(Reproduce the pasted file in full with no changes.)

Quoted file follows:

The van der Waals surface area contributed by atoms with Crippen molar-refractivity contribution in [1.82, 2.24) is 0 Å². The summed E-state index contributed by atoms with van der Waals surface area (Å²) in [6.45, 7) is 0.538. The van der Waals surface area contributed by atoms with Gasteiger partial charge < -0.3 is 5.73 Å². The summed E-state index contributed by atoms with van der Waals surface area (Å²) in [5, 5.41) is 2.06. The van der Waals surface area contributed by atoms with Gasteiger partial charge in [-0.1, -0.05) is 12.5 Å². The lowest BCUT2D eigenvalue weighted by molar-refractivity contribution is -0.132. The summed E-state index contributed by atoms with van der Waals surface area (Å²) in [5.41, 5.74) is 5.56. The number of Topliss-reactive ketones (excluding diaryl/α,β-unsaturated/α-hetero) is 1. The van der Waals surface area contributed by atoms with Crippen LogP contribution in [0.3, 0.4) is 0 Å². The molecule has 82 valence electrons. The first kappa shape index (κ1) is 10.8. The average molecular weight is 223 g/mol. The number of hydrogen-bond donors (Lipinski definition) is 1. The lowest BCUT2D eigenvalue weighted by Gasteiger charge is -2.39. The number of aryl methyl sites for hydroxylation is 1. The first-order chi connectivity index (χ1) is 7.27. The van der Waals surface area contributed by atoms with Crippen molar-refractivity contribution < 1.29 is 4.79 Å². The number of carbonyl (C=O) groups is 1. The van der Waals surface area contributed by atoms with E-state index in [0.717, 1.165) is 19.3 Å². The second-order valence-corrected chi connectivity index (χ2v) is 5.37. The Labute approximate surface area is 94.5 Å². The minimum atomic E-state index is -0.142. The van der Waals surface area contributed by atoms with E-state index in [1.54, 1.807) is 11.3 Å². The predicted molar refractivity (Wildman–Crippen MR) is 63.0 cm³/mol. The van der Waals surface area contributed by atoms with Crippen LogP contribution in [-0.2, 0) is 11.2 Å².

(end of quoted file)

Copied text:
The van der Waals surface area contributed by atoms with Crippen molar-refractivity contribution in [1.82, 2.24) is 0 Å². The summed E-state index contributed by atoms with van der Waals surface area (Å²) in [6.45, 7) is 0.538. The van der Waals surface area contributed by atoms with Gasteiger partial charge < -0.3 is 5.73 Å². The summed E-state index contributed by atoms with van der Waals surface area (Å²) in [5, 5.41) is 2.06. The van der Waals surface area contributed by atoms with Gasteiger partial charge in [-0.1, -0.05) is 12.5 Å². The lowest BCUT2D eigenvalue weighted by molar-refractivity contribution is -0.132. The summed E-state index contributed by atoms with van der Waals surface area (Å²) in [5.41, 5.74) is 5.56. The number of Topliss-reactive ketones (excluding diaryl/α,β-unsaturated/α-hetero) is 1. The van der Waals surface area contributed by atoms with Crippen LogP contribution in [0.3, 0.4) is 0 Å². The molecule has 82 valence electrons. The first kappa shape index (κ1) is 10.8. The average molecular weight is 223 g/mol. The number of hydrogen-bond donors (Lipinski definition) is 1. The lowest BCUT2D eigenvalue weighted by Gasteiger charge is -2.39. The number of aryl methyl sites for hydroxylation is 1. The first-order chi connectivity index (χ1) is 7.27. The van der Waals surface area contributed by atoms with Crippen molar-refractivity contribution < 1.29 is 4.79 Å². The number of carbonyl (C=O) groups is 1. The van der Waals surface area contributed by atoms with E-state index in [0.717, 1.165) is 19.3 Å². The second-order valence-corrected chi connectivity index (χ2v) is 5.37. The Labute approximate surface area is 94.5 Å². The minimum atomic E-state index is -0.142. The van der Waals surface area contributed by atoms with E-state index in [1.54, 1.807) is 11.3 Å². The predicted molar refractivity (Wildman–Crippen MR) is 63.0 cm³/mol. The van der Waals surface area contributed by atoms with Crippen LogP contribution in [-0.2, 0) is 11.2 Å².